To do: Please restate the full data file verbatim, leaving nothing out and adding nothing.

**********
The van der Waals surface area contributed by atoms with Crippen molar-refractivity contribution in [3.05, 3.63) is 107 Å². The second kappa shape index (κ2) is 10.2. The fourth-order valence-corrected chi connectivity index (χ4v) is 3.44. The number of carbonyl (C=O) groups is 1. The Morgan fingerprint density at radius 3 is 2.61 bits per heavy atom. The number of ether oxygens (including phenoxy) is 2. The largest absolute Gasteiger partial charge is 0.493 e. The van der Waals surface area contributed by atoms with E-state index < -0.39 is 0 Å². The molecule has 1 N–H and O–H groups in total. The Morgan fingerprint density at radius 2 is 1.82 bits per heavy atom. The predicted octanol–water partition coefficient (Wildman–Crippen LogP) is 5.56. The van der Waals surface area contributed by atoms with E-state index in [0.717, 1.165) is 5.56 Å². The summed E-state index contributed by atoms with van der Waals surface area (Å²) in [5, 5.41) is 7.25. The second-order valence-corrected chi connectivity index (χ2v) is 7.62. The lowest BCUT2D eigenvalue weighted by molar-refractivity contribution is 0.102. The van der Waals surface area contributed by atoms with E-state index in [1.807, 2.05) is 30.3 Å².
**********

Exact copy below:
The van der Waals surface area contributed by atoms with Crippen molar-refractivity contribution in [3.05, 3.63) is 107 Å². The second kappa shape index (κ2) is 10.2. The fourth-order valence-corrected chi connectivity index (χ4v) is 3.44. The number of carbonyl (C=O) groups is 1. The Morgan fingerprint density at radius 3 is 2.61 bits per heavy atom. The number of ether oxygens (including phenoxy) is 2. The largest absolute Gasteiger partial charge is 0.493 e. The van der Waals surface area contributed by atoms with E-state index < -0.39 is 0 Å². The molecule has 1 N–H and O–H groups in total. The Morgan fingerprint density at radius 2 is 1.82 bits per heavy atom. The predicted octanol–water partition coefficient (Wildman–Crippen LogP) is 5.56. The van der Waals surface area contributed by atoms with E-state index in [0.717, 1.165) is 5.56 Å². The summed E-state index contributed by atoms with van der Waals surface area (Å²) in [5, 5.41) is 7.25. The second-order valence-corrected chi connectivity index (χ2v) is 7.62. The lowest BCUT2D eigenvalue weighted by molar-refractivity contribution is 0.102. The van der Waals surface area contributed by atoms with E-state index in [1.807, 2.05) is 30.3 Å².